AHA plans for the project to take place over the course of 10 years. It will include 700-800 mixed-income units, one-third subsidized through housing choice vouchers, one-third subsidized through Low Income Housing Tax credits and one-third priced at market rate, or comparable to the rent prices of other similar units. In order to achieve this, the organization will need to demolish the existing buildings. Some residents were temporarily relocated to other neighbors like Legacy Mills, Arbor Terrace and Columbia Brookside. Others, like Banks, were relocated to adjacent buildings in Bethel Midtown Village. Six of 16 buildings have been destroyed, but rebuilding has not yet started.
Banks said she has not seen construction in months on the empty lot where her old building once stood.
In the building she was relocated to last November, Banks said her walls have become discolored from mold. She said she complained about the conditions in her apartment to property management, who she said painted over the mold.
“They just painted … they painted over it all,” Banks said.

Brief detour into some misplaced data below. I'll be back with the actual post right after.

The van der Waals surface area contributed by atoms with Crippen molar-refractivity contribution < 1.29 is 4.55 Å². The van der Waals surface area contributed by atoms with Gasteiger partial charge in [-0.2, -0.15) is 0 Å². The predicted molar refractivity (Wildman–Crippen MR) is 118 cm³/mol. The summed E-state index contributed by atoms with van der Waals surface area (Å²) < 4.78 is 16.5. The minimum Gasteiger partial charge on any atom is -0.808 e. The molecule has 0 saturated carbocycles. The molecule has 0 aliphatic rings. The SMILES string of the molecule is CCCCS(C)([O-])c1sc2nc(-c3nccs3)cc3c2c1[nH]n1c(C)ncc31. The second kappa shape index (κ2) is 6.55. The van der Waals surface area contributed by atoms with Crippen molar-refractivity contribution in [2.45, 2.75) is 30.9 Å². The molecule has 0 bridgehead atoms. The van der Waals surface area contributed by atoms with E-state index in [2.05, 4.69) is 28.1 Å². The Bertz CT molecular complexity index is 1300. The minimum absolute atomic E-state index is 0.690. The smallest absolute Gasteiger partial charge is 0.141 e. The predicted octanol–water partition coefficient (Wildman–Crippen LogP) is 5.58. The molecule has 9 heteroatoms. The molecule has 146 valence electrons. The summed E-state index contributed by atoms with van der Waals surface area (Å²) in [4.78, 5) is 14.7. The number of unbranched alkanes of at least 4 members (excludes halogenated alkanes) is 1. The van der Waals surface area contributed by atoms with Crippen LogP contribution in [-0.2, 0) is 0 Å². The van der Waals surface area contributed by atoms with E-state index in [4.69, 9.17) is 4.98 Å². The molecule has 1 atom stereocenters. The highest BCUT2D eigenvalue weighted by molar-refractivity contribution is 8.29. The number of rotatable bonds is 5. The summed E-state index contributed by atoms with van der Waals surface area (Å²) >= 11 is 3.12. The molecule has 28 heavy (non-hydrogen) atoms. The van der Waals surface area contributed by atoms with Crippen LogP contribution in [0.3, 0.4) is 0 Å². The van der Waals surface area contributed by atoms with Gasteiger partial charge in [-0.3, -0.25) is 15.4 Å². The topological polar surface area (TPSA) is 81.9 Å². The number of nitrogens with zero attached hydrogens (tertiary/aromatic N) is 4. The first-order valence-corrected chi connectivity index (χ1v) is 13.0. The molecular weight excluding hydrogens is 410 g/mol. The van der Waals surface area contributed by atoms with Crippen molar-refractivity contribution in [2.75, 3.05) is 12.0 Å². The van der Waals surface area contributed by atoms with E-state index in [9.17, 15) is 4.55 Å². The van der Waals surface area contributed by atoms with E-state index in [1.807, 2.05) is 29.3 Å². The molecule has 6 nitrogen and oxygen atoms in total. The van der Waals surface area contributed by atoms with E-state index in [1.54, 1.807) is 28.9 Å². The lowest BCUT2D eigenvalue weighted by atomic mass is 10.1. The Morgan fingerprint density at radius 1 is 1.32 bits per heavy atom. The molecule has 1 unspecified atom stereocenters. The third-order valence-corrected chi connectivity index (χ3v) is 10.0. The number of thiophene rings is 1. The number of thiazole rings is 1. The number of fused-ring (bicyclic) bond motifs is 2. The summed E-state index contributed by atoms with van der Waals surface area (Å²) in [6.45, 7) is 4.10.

Tokewia Dillard, a property manager at Bethel Midtown Village, said she was not at liberty to answer questions from The Red & Black.
Columbia Residential, the property management company that oversees Bethel Midtown Village, said “our company has responded promptly to all requests from the tenant and the unit is being inspected on a regular basis both by Columbia staff and representatives of the owner.”
They added that “no evidence of additional leaks or mold have been identified in the unit.”
Parker said the property was in difficult shape when the housing authority purchased it. Since then, Parker said repairs have been done to bring things back up to standard, though he wouldn’t call them renovations.